* Displaced Pashtun comedian feels lucky to be alive, as others falling foul of Taliban morality squad have been killed instantly
PESHAWAR: Pashtun comedian Alamzeb Mujahid had bad news for his fans after being freed by suspected Taliban who kidnapped him in Peshawar last month.
“I’m retiring from showbiz,” Mujahid, whose stage name is Janaan, told a news conference without going into details about either the kidnapping or his reasons for quitting the stage.
His friends and colleagues were less circumspect. They say Mujahid was kidnapped by vigilantes hell-bent on imposing Taliban-style values in the North West Frontier Province (NWFP), a region bordering Afghanistan.
A veteran of hundreds of theatre and television plays, the slim, clean-shaven 38-year-old actor has begun growing a beard for his life after comedy.
Reluctant to speak about his life-changing experience, Mujahid told Reuters he was joining a tablighi jamaat, a missionary group, to preach religion. “God has fed me before and will continue to feed me now,” he said solemnly.
Lucky one: Mujahid was lucky. Others who have fallen foul of the Taliban morality squads did not get a second chance.
In January, a woman dancer, Shabana, was dragged onto the street and shot in the centre of Mingora, a town in Swat, a valley about 130 kilometres north of Islamabad where the Taliban are virtually in complete control.
Gunmen tried to kill Pashtun singer Sardar Yousafzai in Dir district as he returned home after performing at a wedding party in December. He escaped but his harmonium player, Anwar Gul, was killed and four other people were wounded in the attack.
The climate for anyone associated with the entertainment industry in the region turned hostile after extremist parties rode to power in the NWFP on a wave of anti-American sentiment following the Unite States-led invasion of neighbouring Afghanistan in late 2001.
The disapproving parties banned music on public transport and had movie posters featuring women torn down. The Taliban went a lot further.
At first, music shops in the Tribal Areas such as Waziristan were blown up and then attacks spread across the northwest as the Taliban tide radiated outwards, towards cities and towns.
Last June, gun-totting Taliban fighters roamed Peshawar in pick-up trucks, warning music shop owners to close their businesses or face the consequences.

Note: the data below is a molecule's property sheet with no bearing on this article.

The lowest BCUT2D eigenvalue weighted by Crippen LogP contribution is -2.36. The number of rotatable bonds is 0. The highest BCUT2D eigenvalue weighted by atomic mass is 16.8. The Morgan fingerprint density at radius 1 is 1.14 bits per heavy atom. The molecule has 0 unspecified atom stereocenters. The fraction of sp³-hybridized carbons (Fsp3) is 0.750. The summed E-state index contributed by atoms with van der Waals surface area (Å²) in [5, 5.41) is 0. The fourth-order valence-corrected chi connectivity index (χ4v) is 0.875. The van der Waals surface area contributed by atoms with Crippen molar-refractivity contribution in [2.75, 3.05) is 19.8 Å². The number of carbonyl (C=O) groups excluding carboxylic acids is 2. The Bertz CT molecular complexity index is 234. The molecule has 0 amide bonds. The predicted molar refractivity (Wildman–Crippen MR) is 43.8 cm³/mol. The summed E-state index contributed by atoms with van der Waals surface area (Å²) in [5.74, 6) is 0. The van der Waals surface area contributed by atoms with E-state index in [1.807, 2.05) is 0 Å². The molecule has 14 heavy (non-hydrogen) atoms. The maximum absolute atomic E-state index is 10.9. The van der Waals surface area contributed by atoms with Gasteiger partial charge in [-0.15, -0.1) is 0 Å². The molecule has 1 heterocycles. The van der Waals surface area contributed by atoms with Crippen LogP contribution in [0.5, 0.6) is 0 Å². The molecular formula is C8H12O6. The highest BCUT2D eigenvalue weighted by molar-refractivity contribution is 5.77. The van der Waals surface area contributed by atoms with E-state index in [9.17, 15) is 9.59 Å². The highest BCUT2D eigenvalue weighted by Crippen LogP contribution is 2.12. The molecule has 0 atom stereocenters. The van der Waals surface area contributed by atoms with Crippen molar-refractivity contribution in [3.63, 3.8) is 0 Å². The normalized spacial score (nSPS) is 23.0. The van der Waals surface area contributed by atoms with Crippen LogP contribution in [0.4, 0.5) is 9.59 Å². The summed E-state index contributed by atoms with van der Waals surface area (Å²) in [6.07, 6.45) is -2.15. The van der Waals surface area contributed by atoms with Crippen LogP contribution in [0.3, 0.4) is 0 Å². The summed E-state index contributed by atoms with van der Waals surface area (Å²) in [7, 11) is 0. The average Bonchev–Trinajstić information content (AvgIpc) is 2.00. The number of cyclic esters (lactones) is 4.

The sight of them sent a shock wave through Pakistan three months after a civilian government had come to power, and security forces were ordered to launch an operation.
Since then, more tribal regions and districts of the NWFP have become the stomping grounds of the Taliban.
The army has conducted offensives in the tribal regions such as Bajaur and Mohmand. While advances are made in some areas, insecurity worsens in others. Peshawar is no exception.
The defeat of extremist parties in the NWFP following an election a year ago raised hopes that the northwest would again become a safe place to sing, dance and make people laugh. But the secular Pashtun party now heading the provincial government has been unable to deliver despite good intentions.
NWFP Minister for Sports and Culture Syed Aqil Shah said everyone needed to stand up against the Taliban. “It’s wrong to assume that only the government can handle it,” said Shah. “The entire population and the civil society have to confront these threats.”
People don’t want to wind up dead, though. Several singers and musicians have already fled abroad, and others plan to follow. “I’m scared of leaving my home. Even if I go out, my wife keeps calling to check on me,” said one singer, who asked for his name to be withheld for fear of reprisal by the Taliban. “We are very scared. That’s why I am planning to go abroad.”
Others have simply found safer ways to earn money for their families. “Ninety percent of the music is dead,” said a musician, reduced to selling fruit and vegetables for a living. Beside him lay his harmonium gathering dust. reuters (Daily Times)